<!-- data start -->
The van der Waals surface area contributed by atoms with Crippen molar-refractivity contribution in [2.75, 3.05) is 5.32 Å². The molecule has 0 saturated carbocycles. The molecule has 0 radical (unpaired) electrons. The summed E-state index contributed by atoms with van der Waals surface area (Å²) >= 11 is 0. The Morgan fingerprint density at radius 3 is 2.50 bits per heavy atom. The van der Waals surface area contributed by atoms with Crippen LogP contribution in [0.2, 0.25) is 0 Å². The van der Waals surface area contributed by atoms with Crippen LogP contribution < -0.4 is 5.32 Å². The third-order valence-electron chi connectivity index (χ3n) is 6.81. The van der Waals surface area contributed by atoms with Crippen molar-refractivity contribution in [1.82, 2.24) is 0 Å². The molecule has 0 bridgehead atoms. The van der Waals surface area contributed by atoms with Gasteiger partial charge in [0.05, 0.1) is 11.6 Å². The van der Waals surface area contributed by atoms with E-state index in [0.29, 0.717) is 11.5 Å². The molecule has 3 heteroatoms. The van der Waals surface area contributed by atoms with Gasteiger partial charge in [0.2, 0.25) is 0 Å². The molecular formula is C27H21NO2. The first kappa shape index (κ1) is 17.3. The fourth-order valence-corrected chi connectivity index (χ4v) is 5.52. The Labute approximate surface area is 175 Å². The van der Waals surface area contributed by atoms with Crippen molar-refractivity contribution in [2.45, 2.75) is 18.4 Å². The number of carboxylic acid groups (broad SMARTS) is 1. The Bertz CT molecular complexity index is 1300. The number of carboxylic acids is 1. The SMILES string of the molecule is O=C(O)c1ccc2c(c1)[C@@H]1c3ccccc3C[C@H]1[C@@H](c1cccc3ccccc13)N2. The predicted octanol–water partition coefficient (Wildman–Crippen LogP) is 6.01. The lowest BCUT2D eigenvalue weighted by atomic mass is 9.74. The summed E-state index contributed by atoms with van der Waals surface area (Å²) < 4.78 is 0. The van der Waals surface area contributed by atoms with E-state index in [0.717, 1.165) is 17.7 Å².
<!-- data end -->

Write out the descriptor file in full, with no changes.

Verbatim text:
The van der Waals surface area contributed by atoms with Crippen molar-refractivity contribution in [2.75, 3.05) is 5.32 Å². The molecule has 0 saturated carbocycles. The molecule has 0 radical (unpaired) electrons. The summed E-state index contributed by atoms with van der Waals surface area (Å²) >= 11 is 0. The Morgan fingerprint density at radius 3 is 2.50 bits per heavy atom. The van der Waals surface area contributed by atoms with Crippen LogP contribution in [0.2, 0.25) is 0 Å². The van der Waals surface area contributed by atoms with Crippen LogP contribution < -0.4 is 5.32 Å². The third-order valence-electron chi connectivity index (χ3n) is 6.81. The van der Waals surface area contributed by atoms with Crippen molar-refractivity contribution in [1.82, 2.24) is 0 Å². The molecule has 0 bridgehead atoms. The van der Waals surface area contributed by atoms with Gasteiger partial charge in [0.05, 0.1) is 11.6 Å². The van der Waals surface area contributed by atoms with E-state index in [0.29, 0.717) is 11.5 Å². The molecule has 3 heteroatoms. The van der Waals surface area contributed by atoms with Gasteiger partial charge in [0.2, 0.25) is 0 Å². The molecular formula is C27H21NO2. The first kappa shape index (κ1) is 17.3. The fourth-order valence-corrected chi connectivity index (χ4v) is 5.52. The Labute approximate surface area is 175 Å². The van der Waals surface area contributed by atoms with Crippen molar-refractivity contribution in [2.45, 2.75) is 18.4 Å². The number of carboxylic acid groups (broad SMARTS) is 1. The Bertz CT molecular complexity index is 1300. The number of carboxylic acids is 1. The SMILES string of the molecule is O=C(O)c1ccc2c(c1)[C@@H]1c3ccccc3C[C@H]1[C@@H](c1cccc3ccccc13)N2. The predicted octanol–water partition coefficient (Wildman–Crippen LogP) is 6.01. The lowest BCUT2D eigenvalue weighted by atomic mass is 9.74. The summed E-state index contributed by atoms with van der Waals surface area (Å²) < 4.78 is 0. The van der Waals surface area contributed by atoms with E-state index in [0.717, 1.165) is 17.7 Å².